Their domain was often called the empire of the Mwene Matapa, or simply Matapa (or Mutapa). Today, it is associated with the World Heritage historical site known as the Great Zimbabwe Ruins, the largest ancient stone construction south of the Sahara, located in the southeastern part of modern Zimbabwe. When the Portuguese first came upon these vast ruins in the early 1500s, they thought they had found the fabled capital of the Queen of Sheba. In further expeditions, the Portuguese gained control of the country during the first half of the 17th century, but were expelled by tribal warriors after a disastrous defeat in 1693.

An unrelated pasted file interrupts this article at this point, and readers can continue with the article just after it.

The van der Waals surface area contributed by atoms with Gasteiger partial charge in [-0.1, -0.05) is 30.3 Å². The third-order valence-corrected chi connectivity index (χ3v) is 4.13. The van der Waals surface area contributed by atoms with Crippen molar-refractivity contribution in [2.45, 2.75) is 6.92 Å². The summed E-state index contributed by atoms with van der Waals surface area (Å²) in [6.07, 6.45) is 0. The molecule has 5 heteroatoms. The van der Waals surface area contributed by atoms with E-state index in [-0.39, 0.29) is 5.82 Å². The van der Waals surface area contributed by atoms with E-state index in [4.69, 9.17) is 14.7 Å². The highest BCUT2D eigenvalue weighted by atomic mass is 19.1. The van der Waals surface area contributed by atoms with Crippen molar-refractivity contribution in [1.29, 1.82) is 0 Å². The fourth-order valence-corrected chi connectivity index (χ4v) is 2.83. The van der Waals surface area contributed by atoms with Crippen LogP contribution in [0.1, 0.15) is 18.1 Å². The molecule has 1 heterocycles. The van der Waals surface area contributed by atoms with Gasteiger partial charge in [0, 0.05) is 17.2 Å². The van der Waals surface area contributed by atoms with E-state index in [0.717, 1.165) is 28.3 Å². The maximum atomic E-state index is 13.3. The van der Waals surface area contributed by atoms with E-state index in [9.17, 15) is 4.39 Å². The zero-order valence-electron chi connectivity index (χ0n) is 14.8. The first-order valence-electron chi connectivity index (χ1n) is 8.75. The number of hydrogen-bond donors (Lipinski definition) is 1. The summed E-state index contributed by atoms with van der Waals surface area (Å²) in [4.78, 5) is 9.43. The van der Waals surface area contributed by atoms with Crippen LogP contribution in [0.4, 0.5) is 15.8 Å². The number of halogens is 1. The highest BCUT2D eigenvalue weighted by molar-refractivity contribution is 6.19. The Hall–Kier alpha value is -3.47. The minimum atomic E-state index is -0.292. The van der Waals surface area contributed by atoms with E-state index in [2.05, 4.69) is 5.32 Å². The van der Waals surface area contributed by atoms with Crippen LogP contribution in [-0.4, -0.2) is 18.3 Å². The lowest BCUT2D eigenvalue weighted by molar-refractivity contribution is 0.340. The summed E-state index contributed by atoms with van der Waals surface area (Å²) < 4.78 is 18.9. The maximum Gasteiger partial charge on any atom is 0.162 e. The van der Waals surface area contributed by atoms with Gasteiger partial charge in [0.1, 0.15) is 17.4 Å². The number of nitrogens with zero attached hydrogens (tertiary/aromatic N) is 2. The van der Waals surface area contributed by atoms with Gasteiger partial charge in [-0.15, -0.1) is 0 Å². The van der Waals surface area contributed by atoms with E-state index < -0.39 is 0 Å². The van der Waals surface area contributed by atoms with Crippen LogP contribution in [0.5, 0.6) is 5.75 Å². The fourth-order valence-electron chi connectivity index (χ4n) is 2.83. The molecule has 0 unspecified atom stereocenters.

Zimbabwe was well enough known to the Portuguese between the years 1550 and 1700; that it was the home of the court of the so-called Emperor of Monomotapa; that a Christian Church nourished, or at any rate existed there; and that under the shadow of its ancient walls the protomartyr of South-eastern Africa, Father Consalvo Silveira, of the Society of Jesus, laid down his life in the service of the Faith. Afterwards it would seem that a new incursion of barbarians took place—how many such have those ruins witnessed? Probably these savages were the Zulu; at least they stamped out whatever civilisation, Christian or Mahommedan, still nickered in Monomotapa so completely that even native tradition is silent concerning it, and once more oblivion covered the land and its story.